Thursday, May 23, 2024

Springing Forward: The Debate and Practice of Time Change in Ireland


Clocks Set to Leap Forward as Debate Swirls Around Ending the Time-Change Tradition

This weekend marks a significant change for Ireland as it prepares to advance its clocks by an hour, ushering in a contentious tradition that prompts widespread discussion about its future.

At 1 am on March 31, Ireland will transition from Greenwich Mean Time (GMT) to Central European Time (CET) for the duration of the summer months. This shift signifies the commencement of summertime, affecting all forms of timekeeping devices from wall clocks to smartphones.

The Irish Museum of Time in Co Waterford has been preparing for this change since last Sunday. Staff members are set to undertake the meticulous task of adjusting over 600 clocks to reflect the new time.

“As the clocks go forward by one hour at 1 am on March 31, our team at the Irish Museum of Time is gearing up to orchestrate the time change on our extensive collection,” a museum spokesperson noted. “Given the delicate nature of some timepieces, we’re proceeding with utmost care and precision.”

Rosemary Ryan, the acting curator of the Waterford Treasures Museums, added, “The adjustment process is slow yet deliberate, with only two team members assigned to the task at any given time. Each clock has its own idiosyncrasies, requiring a patient and cautious approach.”

Despite the inconvenience of losing an hour of sleep, experts reassure that the transition to longer days and brighter evenings will facilitate our adjustment to the new time.

There have been continual appeals over recent years to abandon the biannual time change. Proponents argue that maintaining summertime hours year-round could offer numerous benefits, including reduced energy consumption, fewer road accidents, and a boost to the tourism industry. Ireland once experimented with this approach from 1969 to 1971.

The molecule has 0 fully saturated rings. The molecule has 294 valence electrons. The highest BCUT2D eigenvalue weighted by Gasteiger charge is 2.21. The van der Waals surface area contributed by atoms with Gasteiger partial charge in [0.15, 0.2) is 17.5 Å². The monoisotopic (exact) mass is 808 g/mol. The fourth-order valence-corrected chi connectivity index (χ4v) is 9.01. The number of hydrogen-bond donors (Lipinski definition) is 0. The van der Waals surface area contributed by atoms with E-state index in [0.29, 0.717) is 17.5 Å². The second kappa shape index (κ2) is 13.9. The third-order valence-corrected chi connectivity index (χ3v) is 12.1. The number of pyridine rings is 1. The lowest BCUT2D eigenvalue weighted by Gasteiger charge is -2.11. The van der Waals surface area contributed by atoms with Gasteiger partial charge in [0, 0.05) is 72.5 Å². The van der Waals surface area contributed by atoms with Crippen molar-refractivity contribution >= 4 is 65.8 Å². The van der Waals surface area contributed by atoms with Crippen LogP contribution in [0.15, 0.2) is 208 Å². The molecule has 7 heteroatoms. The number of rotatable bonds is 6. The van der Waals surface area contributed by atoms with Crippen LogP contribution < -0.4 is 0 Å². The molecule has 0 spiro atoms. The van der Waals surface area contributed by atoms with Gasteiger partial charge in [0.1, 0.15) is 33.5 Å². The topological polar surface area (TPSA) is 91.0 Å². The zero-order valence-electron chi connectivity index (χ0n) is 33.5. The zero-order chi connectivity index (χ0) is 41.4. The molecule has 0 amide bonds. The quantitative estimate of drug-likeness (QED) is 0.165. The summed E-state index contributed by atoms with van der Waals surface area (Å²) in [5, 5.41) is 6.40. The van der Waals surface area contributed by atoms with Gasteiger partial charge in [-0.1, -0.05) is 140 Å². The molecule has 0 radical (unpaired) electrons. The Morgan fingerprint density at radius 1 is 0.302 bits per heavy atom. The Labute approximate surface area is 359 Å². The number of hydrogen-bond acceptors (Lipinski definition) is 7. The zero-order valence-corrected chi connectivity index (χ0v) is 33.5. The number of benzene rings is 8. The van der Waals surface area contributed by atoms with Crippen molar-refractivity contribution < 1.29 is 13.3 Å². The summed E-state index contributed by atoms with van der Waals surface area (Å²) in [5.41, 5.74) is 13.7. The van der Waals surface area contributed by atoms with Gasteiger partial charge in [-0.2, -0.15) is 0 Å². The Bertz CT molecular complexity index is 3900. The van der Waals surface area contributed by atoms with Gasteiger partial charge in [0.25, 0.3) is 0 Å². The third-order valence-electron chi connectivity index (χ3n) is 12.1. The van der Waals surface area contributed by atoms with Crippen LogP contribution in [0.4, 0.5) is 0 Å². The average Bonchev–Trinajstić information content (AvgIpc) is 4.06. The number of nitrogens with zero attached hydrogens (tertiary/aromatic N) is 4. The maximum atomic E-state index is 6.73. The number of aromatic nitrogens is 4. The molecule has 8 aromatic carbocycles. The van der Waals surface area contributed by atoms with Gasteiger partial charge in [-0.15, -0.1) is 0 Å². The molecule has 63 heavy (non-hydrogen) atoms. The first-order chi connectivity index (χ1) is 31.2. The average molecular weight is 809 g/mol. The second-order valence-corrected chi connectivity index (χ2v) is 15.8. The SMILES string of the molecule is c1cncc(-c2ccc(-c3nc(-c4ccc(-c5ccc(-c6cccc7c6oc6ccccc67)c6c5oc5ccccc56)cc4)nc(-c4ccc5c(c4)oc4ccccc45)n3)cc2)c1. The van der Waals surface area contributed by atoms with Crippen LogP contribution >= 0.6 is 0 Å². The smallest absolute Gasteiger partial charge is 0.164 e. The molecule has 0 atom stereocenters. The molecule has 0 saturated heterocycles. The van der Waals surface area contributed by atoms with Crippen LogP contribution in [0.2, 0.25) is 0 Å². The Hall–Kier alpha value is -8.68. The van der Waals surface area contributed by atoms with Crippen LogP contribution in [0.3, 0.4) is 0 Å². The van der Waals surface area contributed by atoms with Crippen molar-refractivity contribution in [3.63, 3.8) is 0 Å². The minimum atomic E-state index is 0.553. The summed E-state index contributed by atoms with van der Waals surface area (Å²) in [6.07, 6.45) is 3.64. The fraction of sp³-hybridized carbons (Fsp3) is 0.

The concept of daylight saving has a storied history, with origins dating back nearly 130 years. It has various purported inventors, from George Hudson in New Zealand, who sought more leisure time after work, to William Willett in Britain, a golf enthusiast desiring extended playtime on the courses.

Interestingly, Winston Churchill was an early advocate for daylight saving, believing it would decrease coal consumption. During his tenure as England’s prime minister in World War II, he even introduced a double daylight saving time.

In 2019, the European Parliament voted in favor of ending the clock change practice to conserve energy resources. The same year, Dail TD Roisin Shortall proposed that Ireland adopt summertime hours a year ahead of schedule as a means to alleviate the impact of the Covid-19 pandemic lockdown. However, the proposal was ultimately not enacted.

While the idea of discontinuing the time change has circulated for decades, recent research underscores its potential advantages, such as reducing road fatalities and carbon emissions, improving mental health, and enhancing economic activity through increased evening light.

The tourism industry, in particular, stands to gain from additional daylight hours, offering extended sightseeing opportunities for visitors.

As the debate continues, the impact of this long-standing tradition on various sectors of society remains a topic of discussion. Whether the future holds an end to the clock-changing practice in Ireland, only time will tell.

Alexandra Bennett
Alexandra Bennett
Alexandra Bennett is a seasoned business journalist with over a decade of experience covering the global economy, finance, and corporate strategies. With a Bachelor's degree in Economics and a Master's in Business Journalism from Columbia University, Alexandra has built a reputation for her insightful analysis and ability to break down complex economic trends into understandable narratives. Prior to joining our team, she worked for major financial publications in New York and London. Alexandra specializes in mergers and acquisitions, market trends, and economic

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